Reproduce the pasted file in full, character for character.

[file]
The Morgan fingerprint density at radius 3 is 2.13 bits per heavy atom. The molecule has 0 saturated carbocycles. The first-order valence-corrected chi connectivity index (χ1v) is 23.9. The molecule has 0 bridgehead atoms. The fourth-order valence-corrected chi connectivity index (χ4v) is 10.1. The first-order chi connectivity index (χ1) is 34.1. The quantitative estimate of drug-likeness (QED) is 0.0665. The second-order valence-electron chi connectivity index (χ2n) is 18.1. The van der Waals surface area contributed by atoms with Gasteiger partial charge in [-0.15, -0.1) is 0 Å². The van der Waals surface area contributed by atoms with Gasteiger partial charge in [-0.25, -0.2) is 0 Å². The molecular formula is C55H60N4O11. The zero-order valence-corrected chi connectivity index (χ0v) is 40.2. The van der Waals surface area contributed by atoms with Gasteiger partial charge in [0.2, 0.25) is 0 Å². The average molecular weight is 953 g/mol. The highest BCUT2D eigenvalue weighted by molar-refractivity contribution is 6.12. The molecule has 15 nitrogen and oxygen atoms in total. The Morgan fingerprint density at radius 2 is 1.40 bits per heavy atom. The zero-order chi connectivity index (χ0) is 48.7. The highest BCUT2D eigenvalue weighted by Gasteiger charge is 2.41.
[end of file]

The Morgan fingerprint density at radius 3 is 2.13 bits per heavy atom. The molecule has 0 saturated carbocycles. The first-order valence-corrected chi connectivity index (χ1v) is 23.9. The molecule has 0 bridgehead atoms. The fourth-order valence-corrected chi connectivity index (χ4v) is 10.1. The first-order chi connectivity index (χ1) is 34.1. The quantitative estimate of drug-likeness (QED) is 0.0665. The second-order valence-electron chi connectivity index (χ2n) is 18.1. The van der Waals surface area contributed by atoms with Gasteiger partial charge in [-0.15, -0.1) is 0 Å². The van der Waals surface area contributed by atoms with Gasteiger partial charge in [-0.25, -0.2) is 0 Å². The molecular formula is C55H60N4O11. The zero-order valence-corrected chi connectivity index (χ0v) is 40.2. The van der Waals surface area contributed by atoms with Gasteiger partial charge in [0.2, 0.25) is 0 Å². The average molecular weight is 953 g/mol. The highest BCUT2D eigenvalue weighted by molar-refractivity contribution is 6.12. The molecule has 15 nitrogen and oxygen atoms in total. The Morgan fingerprint density at radius 2 is 1.40 bits per heavy atom. The zero-order chi connectivity index (χ0) is 48.7. The highest BCUT2D eigenvalue weighted by Gasteiger charge is 2.41.